Lockerbie: Unfinished Business Review
Why is it we always remember where we were when something bad happens? On the 21st of December 1988 I was sitting in the Cameo cinema awaiting the start of the evening film. Just as the auditorium lights began to dim and the gold curtains parted to reveal the screen, the friend I was with who’d been listening to the news on his radio walkman leaned over and told me that a large plane had crashed in a town about an hour's drive from where we were sitting.
The details of this breaking story were sketchy but neither of us could fully engage with the movie thereafter and at its conclusion we rushed home to our respective TVs to watch a real life drama unfold and try to take stock of the scale of the event.
Twenty two years later I once again find myself waiting for the lights to dim, this time in a small theatre, but once again I’m looking at a screen, this time a much smaller affair parked to the left of a table full of props on an otherwise empty stage.
Once again I’m connected to that fateful night. An hour and ten minutes later I make my way slowly out and see that some members of the audience are not quite getting up to leave for they’re still busy wiping away tears. A woman I pass in the front row is bent forward, looking at the ground by her feet and shaking her head. She’s as upset as she is angry.
And so just over an hour beforehand, the lights did eventually dim and on strides actor David Benson, well known to audiences at the Edinburgh Fringe. He’s full of purpose and determination and announces that he’d like to show us how to construct a bomb. Which he then proceeds to do, packing the explosives and timers into the same model of Toshiba radio which was the suspected device aboard Pan Am Flight 103.
And so begins a compelling and moving account of justice campaigner Jim Swire, who’s beautiful and youthful daughter Flora perished that night.
The 70-minute monologue is essentially a lecture, forensically examining the information and evidence that unfolded over the following years. This is blended in equal measure with his portrayal of a grieving father coming to terms with the loss and the impact of how years of campaigning affected him and his family.
Benson plays Swire as a decent, polite and stiff upper lip chap whose repressed grief and anger gives him the fuel to carry on with years of trying to investigate the real roots of the tragedy as various authorities, governments and media outlets try to bury the story and depict him as an oddball who just wouldn’t let it go.
And thank God he didn’t, for here we are once again, a society looking inwards at a lone champion bothering to unravel a multi-faceted crime which may one day reveal what many of us have long suspected, that Al Megrahi, the alleged and ultimately convicted terrorist had little if anything to do with the events of that fateful night.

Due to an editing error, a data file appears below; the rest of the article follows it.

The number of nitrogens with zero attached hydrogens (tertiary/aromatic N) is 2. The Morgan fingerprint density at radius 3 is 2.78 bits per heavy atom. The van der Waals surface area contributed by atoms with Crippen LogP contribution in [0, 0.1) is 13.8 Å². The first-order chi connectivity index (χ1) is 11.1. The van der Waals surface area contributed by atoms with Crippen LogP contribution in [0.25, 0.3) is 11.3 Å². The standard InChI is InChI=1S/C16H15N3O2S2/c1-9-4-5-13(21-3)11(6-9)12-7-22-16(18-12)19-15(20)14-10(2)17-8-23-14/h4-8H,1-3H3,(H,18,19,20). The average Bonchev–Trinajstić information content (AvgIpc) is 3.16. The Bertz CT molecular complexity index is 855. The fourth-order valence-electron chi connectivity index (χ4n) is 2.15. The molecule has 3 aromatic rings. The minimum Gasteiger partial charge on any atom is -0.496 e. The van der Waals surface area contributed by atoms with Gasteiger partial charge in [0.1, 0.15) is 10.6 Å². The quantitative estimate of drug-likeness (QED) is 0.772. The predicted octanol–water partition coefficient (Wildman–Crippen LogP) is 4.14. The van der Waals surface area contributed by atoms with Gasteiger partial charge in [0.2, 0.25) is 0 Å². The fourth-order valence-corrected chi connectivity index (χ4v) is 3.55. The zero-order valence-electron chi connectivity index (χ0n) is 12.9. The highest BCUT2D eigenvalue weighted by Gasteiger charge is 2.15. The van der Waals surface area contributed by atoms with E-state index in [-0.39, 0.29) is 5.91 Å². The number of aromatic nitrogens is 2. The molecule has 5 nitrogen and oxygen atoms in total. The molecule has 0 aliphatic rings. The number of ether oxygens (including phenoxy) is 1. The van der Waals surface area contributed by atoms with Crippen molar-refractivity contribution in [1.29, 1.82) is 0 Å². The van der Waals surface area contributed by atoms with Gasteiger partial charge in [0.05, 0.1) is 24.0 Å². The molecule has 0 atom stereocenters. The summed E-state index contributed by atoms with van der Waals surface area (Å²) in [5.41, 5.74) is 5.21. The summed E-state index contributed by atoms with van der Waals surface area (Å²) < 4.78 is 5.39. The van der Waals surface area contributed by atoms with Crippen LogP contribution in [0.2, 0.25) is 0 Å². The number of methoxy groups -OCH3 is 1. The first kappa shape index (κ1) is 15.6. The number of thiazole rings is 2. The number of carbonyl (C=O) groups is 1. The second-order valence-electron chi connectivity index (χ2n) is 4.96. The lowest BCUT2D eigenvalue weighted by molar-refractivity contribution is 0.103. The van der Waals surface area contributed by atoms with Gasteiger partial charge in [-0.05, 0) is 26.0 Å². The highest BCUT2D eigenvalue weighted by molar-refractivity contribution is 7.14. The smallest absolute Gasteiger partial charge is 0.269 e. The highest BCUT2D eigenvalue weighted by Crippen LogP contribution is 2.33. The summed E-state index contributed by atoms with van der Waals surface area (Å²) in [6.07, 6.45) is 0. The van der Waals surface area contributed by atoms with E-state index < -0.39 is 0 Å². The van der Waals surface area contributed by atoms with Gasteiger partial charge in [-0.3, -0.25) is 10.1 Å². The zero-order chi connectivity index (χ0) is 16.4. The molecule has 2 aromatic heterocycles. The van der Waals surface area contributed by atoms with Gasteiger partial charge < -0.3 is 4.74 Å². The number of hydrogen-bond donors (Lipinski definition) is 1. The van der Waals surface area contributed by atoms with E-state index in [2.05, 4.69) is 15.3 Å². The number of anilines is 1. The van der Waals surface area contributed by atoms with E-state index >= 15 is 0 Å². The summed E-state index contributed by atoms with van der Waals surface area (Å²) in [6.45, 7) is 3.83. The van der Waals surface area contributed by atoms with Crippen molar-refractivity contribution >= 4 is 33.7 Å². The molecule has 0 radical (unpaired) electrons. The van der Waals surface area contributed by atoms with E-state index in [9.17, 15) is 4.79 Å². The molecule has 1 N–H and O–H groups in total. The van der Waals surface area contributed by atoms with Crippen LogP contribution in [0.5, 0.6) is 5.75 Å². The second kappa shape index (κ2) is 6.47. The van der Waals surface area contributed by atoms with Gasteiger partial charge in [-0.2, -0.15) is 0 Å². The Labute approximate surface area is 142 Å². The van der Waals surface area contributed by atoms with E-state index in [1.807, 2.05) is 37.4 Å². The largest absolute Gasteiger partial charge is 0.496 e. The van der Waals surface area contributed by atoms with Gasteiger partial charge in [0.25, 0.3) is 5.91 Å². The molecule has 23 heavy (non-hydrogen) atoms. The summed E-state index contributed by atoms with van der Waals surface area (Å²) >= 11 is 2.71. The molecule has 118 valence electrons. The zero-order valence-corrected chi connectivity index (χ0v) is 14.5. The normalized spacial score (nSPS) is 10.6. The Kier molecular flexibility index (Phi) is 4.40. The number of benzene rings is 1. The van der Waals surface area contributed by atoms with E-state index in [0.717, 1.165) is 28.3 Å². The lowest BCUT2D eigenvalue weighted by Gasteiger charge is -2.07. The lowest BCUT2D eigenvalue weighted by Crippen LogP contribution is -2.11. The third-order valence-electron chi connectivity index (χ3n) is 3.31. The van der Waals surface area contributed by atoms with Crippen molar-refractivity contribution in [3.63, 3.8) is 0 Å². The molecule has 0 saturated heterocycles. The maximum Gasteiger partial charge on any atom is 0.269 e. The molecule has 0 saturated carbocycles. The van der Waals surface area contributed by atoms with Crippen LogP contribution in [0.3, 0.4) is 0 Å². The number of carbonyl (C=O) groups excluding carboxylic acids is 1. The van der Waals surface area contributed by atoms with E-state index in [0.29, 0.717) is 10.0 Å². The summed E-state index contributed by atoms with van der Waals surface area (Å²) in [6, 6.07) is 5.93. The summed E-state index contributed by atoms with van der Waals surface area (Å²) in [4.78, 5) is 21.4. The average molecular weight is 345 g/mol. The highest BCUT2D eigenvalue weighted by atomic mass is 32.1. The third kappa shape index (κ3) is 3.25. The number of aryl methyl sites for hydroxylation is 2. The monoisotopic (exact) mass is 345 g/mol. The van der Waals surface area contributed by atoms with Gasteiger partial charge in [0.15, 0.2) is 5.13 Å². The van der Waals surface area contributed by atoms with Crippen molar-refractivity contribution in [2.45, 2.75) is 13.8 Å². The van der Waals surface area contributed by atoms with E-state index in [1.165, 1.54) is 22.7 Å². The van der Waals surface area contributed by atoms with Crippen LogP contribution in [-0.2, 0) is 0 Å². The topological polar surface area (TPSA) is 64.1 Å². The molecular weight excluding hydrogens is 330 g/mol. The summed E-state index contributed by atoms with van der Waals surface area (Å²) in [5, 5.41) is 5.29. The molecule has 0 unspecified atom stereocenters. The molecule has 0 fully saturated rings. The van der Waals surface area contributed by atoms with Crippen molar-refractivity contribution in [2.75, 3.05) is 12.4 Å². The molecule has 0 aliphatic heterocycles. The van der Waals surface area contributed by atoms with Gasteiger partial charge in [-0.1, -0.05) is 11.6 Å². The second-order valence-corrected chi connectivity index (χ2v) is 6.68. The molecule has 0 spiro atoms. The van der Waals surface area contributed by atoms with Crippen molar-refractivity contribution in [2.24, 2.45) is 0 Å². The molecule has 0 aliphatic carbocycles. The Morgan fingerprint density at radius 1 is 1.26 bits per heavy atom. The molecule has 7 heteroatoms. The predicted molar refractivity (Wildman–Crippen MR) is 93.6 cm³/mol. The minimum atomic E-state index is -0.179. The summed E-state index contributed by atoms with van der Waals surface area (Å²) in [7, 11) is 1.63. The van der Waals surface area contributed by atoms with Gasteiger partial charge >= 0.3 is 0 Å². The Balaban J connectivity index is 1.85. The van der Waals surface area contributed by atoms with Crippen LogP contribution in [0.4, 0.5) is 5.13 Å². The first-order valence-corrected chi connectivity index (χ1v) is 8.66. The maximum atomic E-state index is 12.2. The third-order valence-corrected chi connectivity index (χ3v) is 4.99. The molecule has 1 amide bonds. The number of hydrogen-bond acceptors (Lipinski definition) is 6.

The play examines two sides to the case. One is the initial investigation including a possible connection to the US downing of an Iranian passenger airliner six months prior to Lockerbie. There are also details of highly suspicious activity at Heathrow the night before and on the night Pan Am 103 departed, money trails connecting a known terrorist cell to the events, key witnesses having their evidence ignored and the revelation that the forensic experts were later discredited for being corrupt.
Then it moves onto the Megrahi trial where with the aid of the actual court transcripts we discover the chief witnesses couldn’t definitively identify Megrahi as the man they had seen in connection with preparations to destroy the plane. The reading out of these transcripts made the audience both laugh and reel with disbelief in equal measure. Benson has artfully weaved in just enough light relief to make palatable what might otherwise be unbearable.
Despite the many incredible details both told and displayed to the audience, it's Bensons depicting Swire’s first hearing of the news of his daughter's death, his repeated imagining of her death including her lengthy freefall to earth and his identifying of her body in a makeshift morgue along with other private family scenes that ram the importance of the investigative details home, forcing us to give a damn about it. The beauty of it here is in the simplicity and clarity with which it’s created and presented. There’s no tacky it’s-time-to-feel-sad music, there’s no melodrama, it’s a plain good old fashioned presentation of the facts and they're enough to prompt our tear ducts into action.
My first thought upon leaving was that there are some American senators and families of the victims that need to see this or at least look with some depth into the details of the case. If they did, it might help to explain to them why many of us on this side of the pond are a little mystified at their anger over Megrahi’s release (which of course without real context or anything to contradict them is still justified) when there’s been the feeling here for years that he should never have been convicted on such flimsy evidence.
As I say, it’s a feeling rather than a certainty but when so many people have such strong doubts including the father of a victim who’s not out for revenge, just truth, then perhaps it's time we shared this information with them so their grief isn’t misplaced. For how angry will they be when they find out that our supposedly impartial investigative abilities and our modern-day legal system has spectacularly failed them?
So this is utterly essential theatre, both political and profoundly humane that reminds us to never stop asking questions however uncomfortable, tedious and time consuming it may be.
Till 30 August, 2.30pm
For more information on the play and Jim Swire’s campaign go to www.davidbenson.info and www.lockerbietruth.com